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Dynamical selection of Nash equilibria using Experience Weighted Attraction Learning: emergence of heterogeneous mixed equilibria

Listed author(s):
  • Robin Nicole
  • Peter Sollich
Registered author(s):

    We study the distribution of strategies in a large game that models how agents choose among different double auction markets. We classify the possible mean field Nash equilibria, which include potentially segregated states where an agent population can split into subpopulations adopting different strategies. As the game is aggregative, the actual equilibrium strategy distributions remain undetermined, however. We therefore compare with the results of Experience-Weighted Attraction (EWA) learning, which at long times leads to Nash equilibria in the appropriate limits of large intensity of choice, low noise (long agent memory) and perfect imputation of missing scores (fictitious play). The learning dynamics breaks the indeterminacy of the Nash equilibria. Non-trivially, depending on how the relevant limits are taken, more than one type of equilibrium can be selected. These include the standard homogeneous mixed and heterogeneous pure states, but also \emph{heterogeneous mixed} states where different agents play different strategies that are not all pure. The analysis of the EWA learning involves Fokker-Planck modeling combined with large deviation methods. The theoretical results are confirmed by multi-agent simulations.

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    File URL: http://arxiv.org/pdf/1706.09763
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    Paper provided by arXiv.org in its series Papers with number 1706.09763.

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    Date of creation: Jun 2017
    Handle: RePEc:arx:papers:1706.09763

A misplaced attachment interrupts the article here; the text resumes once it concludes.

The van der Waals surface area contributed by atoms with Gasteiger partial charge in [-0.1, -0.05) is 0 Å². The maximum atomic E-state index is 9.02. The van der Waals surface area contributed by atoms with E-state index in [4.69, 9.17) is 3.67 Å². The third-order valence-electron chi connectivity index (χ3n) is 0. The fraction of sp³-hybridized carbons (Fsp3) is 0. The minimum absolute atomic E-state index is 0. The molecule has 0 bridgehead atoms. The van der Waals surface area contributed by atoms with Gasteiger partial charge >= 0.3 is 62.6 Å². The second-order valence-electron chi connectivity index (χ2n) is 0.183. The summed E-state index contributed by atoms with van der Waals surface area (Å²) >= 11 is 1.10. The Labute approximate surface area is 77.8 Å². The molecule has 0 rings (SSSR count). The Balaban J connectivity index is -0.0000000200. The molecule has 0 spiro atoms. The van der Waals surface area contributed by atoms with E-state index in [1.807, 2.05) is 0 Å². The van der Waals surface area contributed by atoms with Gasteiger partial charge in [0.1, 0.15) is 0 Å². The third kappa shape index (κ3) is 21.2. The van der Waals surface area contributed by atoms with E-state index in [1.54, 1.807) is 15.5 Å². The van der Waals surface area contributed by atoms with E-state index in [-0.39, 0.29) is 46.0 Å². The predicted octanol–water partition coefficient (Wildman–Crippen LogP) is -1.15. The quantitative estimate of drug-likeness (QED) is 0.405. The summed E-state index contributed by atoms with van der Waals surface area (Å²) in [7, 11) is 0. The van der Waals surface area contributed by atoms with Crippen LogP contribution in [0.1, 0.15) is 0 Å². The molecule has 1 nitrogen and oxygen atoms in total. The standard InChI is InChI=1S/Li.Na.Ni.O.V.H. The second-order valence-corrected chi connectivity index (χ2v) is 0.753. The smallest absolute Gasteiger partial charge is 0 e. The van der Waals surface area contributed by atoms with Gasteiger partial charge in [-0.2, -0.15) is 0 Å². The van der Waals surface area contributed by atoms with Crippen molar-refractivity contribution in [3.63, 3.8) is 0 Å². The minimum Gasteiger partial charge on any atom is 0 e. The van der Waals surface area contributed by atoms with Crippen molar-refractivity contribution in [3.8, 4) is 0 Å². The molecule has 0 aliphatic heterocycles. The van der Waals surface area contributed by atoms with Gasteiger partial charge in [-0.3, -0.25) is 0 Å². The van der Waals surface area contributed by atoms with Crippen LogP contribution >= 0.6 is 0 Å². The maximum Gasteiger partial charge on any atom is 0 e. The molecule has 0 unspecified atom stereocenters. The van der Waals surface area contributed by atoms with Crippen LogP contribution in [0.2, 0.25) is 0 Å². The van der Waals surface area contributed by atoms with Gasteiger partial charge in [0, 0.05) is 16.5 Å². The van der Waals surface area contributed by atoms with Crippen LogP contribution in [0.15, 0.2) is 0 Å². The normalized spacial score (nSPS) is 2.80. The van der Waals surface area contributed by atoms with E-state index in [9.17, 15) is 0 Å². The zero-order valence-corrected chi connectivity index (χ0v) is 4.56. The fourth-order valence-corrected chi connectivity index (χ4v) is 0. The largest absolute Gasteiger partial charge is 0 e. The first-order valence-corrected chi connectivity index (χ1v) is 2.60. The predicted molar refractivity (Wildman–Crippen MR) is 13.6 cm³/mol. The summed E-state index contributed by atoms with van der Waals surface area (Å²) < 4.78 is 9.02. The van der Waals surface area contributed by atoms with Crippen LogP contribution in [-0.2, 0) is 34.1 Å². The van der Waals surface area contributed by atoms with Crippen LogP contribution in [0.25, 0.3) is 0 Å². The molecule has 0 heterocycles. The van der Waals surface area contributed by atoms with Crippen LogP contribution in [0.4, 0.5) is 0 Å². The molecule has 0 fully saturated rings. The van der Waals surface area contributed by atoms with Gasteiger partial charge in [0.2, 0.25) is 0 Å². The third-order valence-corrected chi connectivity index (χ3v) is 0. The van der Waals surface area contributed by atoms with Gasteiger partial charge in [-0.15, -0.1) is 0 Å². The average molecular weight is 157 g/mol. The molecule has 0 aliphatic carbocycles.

Contact details of provider: Web page: http://arxiv.org/

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    1. Glenn Ellison & Drew Fudenberg, 2003. "Knife-Edge or Plateau: When Do Market Models Tip?," The Quarterly Journal of Economics, Oxford University Press, vol. 118(4), pages 1249-1278.
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    3. Carl Chiarella & Giulia Iori, 2002. "A simulation analysis of the microstructure of double auction markets," Quantitative Finance, Taylor & Francis Journals, vol. 2(5), pages 346-353.
    4. Gode, Dhananjay K & Sunder, Shyam, 1993. "Allocative Efficiency of Markets with Zero-Intelligence Traders: Market as a Partial Substitute for Individual Rationality," Journal of Political Economy, University of Chicago Press, vol. 101(1), pages 119-137, February.
    5. Cabral, Luis M. B., 1988. "Asymmetric equilibria in symmetric games with many players," Economics Letters, Elsevier, vol. 27(3), pages 205-208.
    6. Guilherme Carmona, 2003. "Nash and Limit Equilibria of Games with a Continuum of Players," Game Theory and Information 0311004, EconWPA.
    7. Drew Fudenberg & David K. Levine, 1998. "The Theory of Learning in Games," MIT Press Books, The MIT Press, edition 1, volume 1, number 0262061945, January.
    8. Rath, Kali P, 1992. "A Direct Proof of the Existence of Pure Strategy Equilibria in Games with a Continuum of Players," Economic Theory, Springer;Society for the Advancement of Economic Theory (SAET), vol. 2(3), pages 427-433, July.
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